When Serafina, a mermaid of the Mediterranean Sea, awakens on the morning of her betrothal, her biggest worry should be winning the love of handsome Prince Mahdi. Read more...
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When Serafina, a mermaid of the Mediterranean Sea, awakens on the morning of her betrothal, her biggest worry should be winning the love of handsome Prince Mahdi. And yet Sera finds herself haunted by strange dreams that foretell the return of an ancient evil. Her dark premonitions are confirmed when an assassin's arrow poisons Sera's mother. Now, Serafina must embark on a quest to find the assassin's master and prevent a war between the Mer nations. Led only by her shadowy dreams, Sera searches for five other mermaid heroines who are scattered across the six seas. Together, they will form an unbreakable bond of sisterhood and uncover a conspiracy that threatens their world's very existence.
- ISBN-13: 9781423133162
- ISBN-10: 1423133161
- Publisher: Disney Press
- Publish Date: May 2014
- Page Count: 352
- Reading Level: Ages 10-14
Publishers Weekly® Reviews
- Reviewed in: Publishers Weekly, page .
- Review Date: 2014-03-10
- Reviewer: Staff
Donnelly (Revolution) opens the four-book Waterfire Saga with a richly imagined novel set in an undersea world of mermaids descended from the lost citizens of Atlantis. Serafina is heir to the Mediterranean realm of Miromara, but just as she is about to be recognized as its future ruler in the high-pressure Dokimí ceremony, a devastating attack throws her life into flux. Led by cryptic dreams they share, Serafina and fellow princess Neela try to evade the conquering forces while seeking four other powerful young mermaids. Donnelly blends references to ancient myth and human language (especially Latin), with a mermaid culture that has its own magic, lore, and slang (“currensea,” “merlfriend”) that may strike some readers as too cutesy. Themes of conquering fear and believing in oneself are woven throughout, along with an acknowledgment of humans’ environmental impact on the sea and its inhabitants. Despite the high stakes and a few frightening moments, the story is never overserious; it’s just right for readers who have grown up with, but aged out of, The Little Mermaid and the Disney Fairies franchise. Ages 10–14. Agent: Steven Malk, Writers House. (May)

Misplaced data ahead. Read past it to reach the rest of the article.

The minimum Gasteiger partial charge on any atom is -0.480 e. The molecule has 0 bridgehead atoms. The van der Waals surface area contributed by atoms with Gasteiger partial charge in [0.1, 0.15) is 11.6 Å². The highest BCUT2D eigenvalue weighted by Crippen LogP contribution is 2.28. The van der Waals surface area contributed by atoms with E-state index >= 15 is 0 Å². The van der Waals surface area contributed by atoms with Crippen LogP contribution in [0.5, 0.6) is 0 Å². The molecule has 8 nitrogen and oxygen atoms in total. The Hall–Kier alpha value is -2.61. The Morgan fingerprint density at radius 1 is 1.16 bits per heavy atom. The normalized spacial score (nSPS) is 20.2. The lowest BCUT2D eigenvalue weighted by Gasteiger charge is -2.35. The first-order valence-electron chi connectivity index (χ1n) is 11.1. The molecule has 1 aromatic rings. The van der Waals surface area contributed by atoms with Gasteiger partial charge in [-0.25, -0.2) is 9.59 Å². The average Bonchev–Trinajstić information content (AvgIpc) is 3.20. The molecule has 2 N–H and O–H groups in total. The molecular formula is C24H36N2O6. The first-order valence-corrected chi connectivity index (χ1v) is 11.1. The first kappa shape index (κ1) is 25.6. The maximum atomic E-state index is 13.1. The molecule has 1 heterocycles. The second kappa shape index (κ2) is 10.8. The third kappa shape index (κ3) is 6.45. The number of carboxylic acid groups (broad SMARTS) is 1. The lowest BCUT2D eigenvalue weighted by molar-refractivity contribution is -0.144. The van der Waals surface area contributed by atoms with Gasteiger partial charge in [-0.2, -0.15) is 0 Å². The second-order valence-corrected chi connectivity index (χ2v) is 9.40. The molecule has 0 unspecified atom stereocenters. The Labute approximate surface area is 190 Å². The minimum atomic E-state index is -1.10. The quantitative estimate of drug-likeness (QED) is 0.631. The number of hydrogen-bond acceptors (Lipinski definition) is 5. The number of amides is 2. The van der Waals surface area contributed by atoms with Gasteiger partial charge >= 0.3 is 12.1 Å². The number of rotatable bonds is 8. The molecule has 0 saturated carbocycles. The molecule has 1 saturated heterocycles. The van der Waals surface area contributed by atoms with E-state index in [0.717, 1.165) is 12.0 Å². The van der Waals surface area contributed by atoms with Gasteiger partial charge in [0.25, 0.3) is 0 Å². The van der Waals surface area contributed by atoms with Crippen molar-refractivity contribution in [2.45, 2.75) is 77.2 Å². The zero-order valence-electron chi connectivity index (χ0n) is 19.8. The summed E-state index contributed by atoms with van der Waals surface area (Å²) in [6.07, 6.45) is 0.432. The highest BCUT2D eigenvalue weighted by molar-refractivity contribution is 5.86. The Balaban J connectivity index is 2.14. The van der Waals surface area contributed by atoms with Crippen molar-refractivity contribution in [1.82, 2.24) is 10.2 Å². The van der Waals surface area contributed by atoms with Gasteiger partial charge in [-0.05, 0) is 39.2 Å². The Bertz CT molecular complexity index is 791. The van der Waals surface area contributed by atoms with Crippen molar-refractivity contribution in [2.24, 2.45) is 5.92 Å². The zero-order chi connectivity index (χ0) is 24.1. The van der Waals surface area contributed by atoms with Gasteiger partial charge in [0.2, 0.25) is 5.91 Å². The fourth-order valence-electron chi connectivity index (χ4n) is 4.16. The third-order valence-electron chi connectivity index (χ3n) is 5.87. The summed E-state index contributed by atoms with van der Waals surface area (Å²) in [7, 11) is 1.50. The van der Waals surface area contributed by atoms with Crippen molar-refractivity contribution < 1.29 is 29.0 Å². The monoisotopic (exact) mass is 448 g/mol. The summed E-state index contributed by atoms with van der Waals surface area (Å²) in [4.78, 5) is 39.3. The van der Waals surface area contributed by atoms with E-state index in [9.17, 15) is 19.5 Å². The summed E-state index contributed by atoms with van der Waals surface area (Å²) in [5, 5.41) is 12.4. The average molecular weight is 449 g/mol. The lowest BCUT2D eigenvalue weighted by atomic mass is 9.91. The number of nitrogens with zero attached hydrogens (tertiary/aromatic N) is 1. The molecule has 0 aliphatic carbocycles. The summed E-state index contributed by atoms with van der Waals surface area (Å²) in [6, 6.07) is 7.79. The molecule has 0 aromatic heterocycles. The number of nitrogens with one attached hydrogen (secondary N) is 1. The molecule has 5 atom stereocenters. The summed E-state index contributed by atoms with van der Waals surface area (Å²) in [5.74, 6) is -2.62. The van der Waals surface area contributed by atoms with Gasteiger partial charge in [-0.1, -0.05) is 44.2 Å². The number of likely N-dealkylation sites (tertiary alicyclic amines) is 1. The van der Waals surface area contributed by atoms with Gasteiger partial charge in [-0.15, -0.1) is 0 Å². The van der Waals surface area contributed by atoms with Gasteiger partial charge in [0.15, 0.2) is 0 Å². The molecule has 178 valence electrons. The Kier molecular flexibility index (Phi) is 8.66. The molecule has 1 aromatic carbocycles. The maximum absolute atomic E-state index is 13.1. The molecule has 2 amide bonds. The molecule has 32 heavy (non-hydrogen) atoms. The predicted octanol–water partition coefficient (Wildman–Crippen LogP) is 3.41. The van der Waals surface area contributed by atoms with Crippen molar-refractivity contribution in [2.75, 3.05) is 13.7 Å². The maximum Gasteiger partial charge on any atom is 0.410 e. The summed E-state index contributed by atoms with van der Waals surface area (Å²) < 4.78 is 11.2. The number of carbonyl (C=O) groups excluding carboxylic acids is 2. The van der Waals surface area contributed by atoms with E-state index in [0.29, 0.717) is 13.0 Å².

Under the Mediterranean Sea, a new series begins
Mermaid princess Serafina is nervous. Today’s the day she’ll prove herself a true descendant of her famous ancestor Merrow in the royal family’s traditional Dokimí ceremony. She’ll demonstrate her worthiness to rule through “songcasting” a complex musical spell, and the day will end with her formal betrothal to the handsome but rebellious crown prince Mahdi.
But when a surprise attack interrupts the ceremony, Serafina and her friend Neela must flee the kingdom of Miromara and swim for their lives into unknown waters. Using both magic and their wits to escape their pursuers, they encounter a variety of fantastical sea creatures—some allies and some enemies. They also learn of political plots and secret alliances, and most importantly, they discover that they, along with four other teenage mer, are destined to find a series of hidden talismans to save the world’s oceans from an ancient monster.
Like many tales set in imaginary landscapes, Deep Blue is full of invented words. Author Jennifer Donnelly’s twist is to openly acknowledge the various languages from which these terms derive, especially Latin and Greek (for example, a velo spell confers speed, and a canta magus is a powerful singer). Puns and ocean-based details abound: Teens sneak out at night to go shoaling, and trade initiatives involve the exchange of “currensea.” The action is well paced, and many chapters end with cliffhangers that draw readers further into the story.
The first book in a planned quartet, Deep Blue combines fantasy adventure, court intrigue and even a touch of teenage sarcasm in an accessible, fast-moving narrative that will leave readers eagerly awaiting the next installment of the Waterfire Saga.
Jill Ratzan reviews for School Library Journal and works as a school librarian at a small independent school in New Jersey. She learned most of what she knows about YA literature from her terrific graduate students.